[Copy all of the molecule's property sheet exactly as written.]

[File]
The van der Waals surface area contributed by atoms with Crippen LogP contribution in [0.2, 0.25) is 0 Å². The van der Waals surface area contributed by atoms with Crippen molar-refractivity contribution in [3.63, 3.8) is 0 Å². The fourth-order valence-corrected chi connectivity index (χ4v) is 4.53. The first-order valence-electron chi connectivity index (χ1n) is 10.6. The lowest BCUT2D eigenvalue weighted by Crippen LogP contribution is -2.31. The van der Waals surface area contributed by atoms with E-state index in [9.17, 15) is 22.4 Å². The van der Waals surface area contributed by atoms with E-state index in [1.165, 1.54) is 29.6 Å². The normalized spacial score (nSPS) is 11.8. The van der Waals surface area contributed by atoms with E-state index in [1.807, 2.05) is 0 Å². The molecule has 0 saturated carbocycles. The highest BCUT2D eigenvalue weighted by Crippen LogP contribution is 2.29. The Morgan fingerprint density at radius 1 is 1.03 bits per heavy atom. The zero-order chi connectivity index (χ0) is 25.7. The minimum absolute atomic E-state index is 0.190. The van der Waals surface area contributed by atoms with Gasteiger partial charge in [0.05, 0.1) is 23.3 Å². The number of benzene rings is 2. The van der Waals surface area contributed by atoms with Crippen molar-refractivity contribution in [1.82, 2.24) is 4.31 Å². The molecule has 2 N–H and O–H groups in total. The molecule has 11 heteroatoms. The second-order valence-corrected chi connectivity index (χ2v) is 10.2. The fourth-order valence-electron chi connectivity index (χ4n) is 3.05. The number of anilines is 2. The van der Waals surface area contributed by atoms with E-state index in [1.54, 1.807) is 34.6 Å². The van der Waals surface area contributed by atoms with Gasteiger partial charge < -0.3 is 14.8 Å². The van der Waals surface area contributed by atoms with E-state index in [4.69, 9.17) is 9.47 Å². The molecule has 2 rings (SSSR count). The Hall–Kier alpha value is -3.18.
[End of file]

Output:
The van der Waals surface area contributed by atoms with Crippen LogP contribution in [0.2, 0.25) is 0 Å². The van der Waals surface area contributed by atoms with Crippen molar-refractivity contribution in [3.63, 3.8) is 0 Å². The fourth-order valence-corrected chi connectivity index (χ4v) is 4.53. The first-order valence-electron chi connectivity index (χ1n) is 10.6. The lowest BCUT2D eigenvalue weighted by Crippen LogP contribution is -2.31. The van der Waals surface area contributed by atoms with E-state index in [9.17, 15) is 22.4 Å². The van der Waals surface area contributed by atoms with E-state index in [1.165, 1.54) is 29.6 Å². The normalized spacial score (nSPS) is 11.8. The van der Waals surface area contributed by atoms with E-state index in [1.807, 2.05) is 0 Å². The molecule has 0 saturated carbocycles. The highest BCUT2D eigenvalue weighted by Crippen LogP contribution is 2.29. The Morgan fingerprint density at radius 1 is 1.03 bits per heavy atom. The zero-order chi connectivity index (χ0) is 25.7. The minimum absolute atomic E-state index is 0.190. The van der Waals surface area contributed by atoms with Gasteiger partial charge in [0.05, 0.1) is 23.3 Å². The number of benzene rings is 2. The van der Waals surface area contributed by atoms with Crippen molar-refractivity contribution in [1.82, 2.24) is 4.31 Å². The molecule has 2 N–H and O–H groups in total. The molecule has 11 heteroatoms. The second-order valence-corrected chi connectivity index (χ2v) is 10.2. The fourth-order valence-electron chi connectivity index (χ4n) is 3.05. The number of anilines is 2. The van der Waals surface area contributed by atoms with E-state index in [1.54, 1.807) is 34.6 Å². The van der Waals surface area contributed by atoms with Gasteiger partial charge < -0.3 is 14.8 Å². The van der Waals surface area contributed by atoms with E-state index in [4.69, 9.17) is 9.47 Å². The molecule has 2 rings (SSSR count). The Hall–Kier alpha value is -3.18.